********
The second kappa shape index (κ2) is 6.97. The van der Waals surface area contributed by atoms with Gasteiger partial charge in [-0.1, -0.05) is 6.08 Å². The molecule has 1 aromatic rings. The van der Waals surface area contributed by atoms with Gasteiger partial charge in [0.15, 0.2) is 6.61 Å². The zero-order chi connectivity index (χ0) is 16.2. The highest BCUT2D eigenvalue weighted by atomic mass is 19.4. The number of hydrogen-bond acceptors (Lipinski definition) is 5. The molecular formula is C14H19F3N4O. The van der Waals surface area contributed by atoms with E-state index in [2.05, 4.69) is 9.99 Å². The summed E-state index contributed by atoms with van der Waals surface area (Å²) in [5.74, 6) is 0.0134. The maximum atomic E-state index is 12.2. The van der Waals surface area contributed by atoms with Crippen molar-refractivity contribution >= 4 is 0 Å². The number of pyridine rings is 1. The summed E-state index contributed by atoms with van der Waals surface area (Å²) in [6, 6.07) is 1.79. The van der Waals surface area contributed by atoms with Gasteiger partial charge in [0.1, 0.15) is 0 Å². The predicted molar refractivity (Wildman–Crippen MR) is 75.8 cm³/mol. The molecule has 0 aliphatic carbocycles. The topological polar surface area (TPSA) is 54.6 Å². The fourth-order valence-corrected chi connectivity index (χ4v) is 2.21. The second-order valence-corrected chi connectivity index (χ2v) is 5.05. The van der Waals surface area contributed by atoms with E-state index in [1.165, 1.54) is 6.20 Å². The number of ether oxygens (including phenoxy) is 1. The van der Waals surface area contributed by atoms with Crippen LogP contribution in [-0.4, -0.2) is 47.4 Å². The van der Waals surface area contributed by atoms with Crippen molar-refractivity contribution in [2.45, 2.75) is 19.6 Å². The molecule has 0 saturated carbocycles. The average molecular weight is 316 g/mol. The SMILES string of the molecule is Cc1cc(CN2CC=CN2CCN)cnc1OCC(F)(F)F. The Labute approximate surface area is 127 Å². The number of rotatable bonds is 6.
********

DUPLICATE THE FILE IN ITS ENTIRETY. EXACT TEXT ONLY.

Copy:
The second kappa shape index (κ2) is 6.97. The van der Waals surface area contributed by atoms with Gasteiger partial charge in [-0.1, -0.05) is 6.08 Å². The molecule has 1 aromatic rings. The van der Waals surface area contributed by atoms with Gasteiger partial charge in [0.15, 0.2) is 6.61 Å². The zero-order chi connectivity index (χ0) is 16.2. The highest BCUT2D eigenvalue weighted by atomic mass is 19.4. The number of hydrogen-bond acceptors (Lipinski definition) is 5. The molecular formula is C14H19F3N4O. The van der Waals surface area contributed by atoms with E-state index in [2.05, 4.69) is 9.99 Å². The summed E-state index contributed by atoms with van der Waals surface area (Å²) in [5.74, 6) is 0.0134. The maximum atomic E-state index is 12.2. The van der Waals surface area contributed by atoms with Crippen molar-refractivity contribution >= 4 is 0 Å². The number of pyridine rings is 1. The summed E-state index contributed by atoms with van der Waals surface area (Å²) in [6, 6.07) is 1.79. The van der Waals surface area contributed by atoms with Gasteiger partial charge in [0.1, 0.15) is 0 Å². The predicted molar refractivity (Wildman–Crippen MR) is 75.8 cm³/mol. The molecule has 0 aliphatic carbocycles. The topological polar surface area (TPSA) is 54.6 Å². The fourth-order valence-corrected chi connectivity index (χ4v) is 2.21. The second-order valence-corrected chi connectivity index (χ2v) is 5.05. The van der Waals surface area contributed by atoms with E-state index in [1.165, 1.54) is 6.20 Å². The number of ether oxygens (including phenoxy) is 1. The van der Waals surface area contributed by atoms with Crippen LogP contribution in [-0.4, -0.2) is 47.4 Å². The van der Waals surface area contributed by atoms with Crippen molar-refractivity contribution in [2.45, 2.75) is 19.6 Å². The molecule has 0 saturated carbocycles. The average molecular weight is 316 g/mol. The SMILES string of the molecule is Cc1cc(CN2CC=CN2CCN)cnc1OCC(F)(F)F. The Labute approximate surface area is 127 Å². The number of rotatable bonds is 6.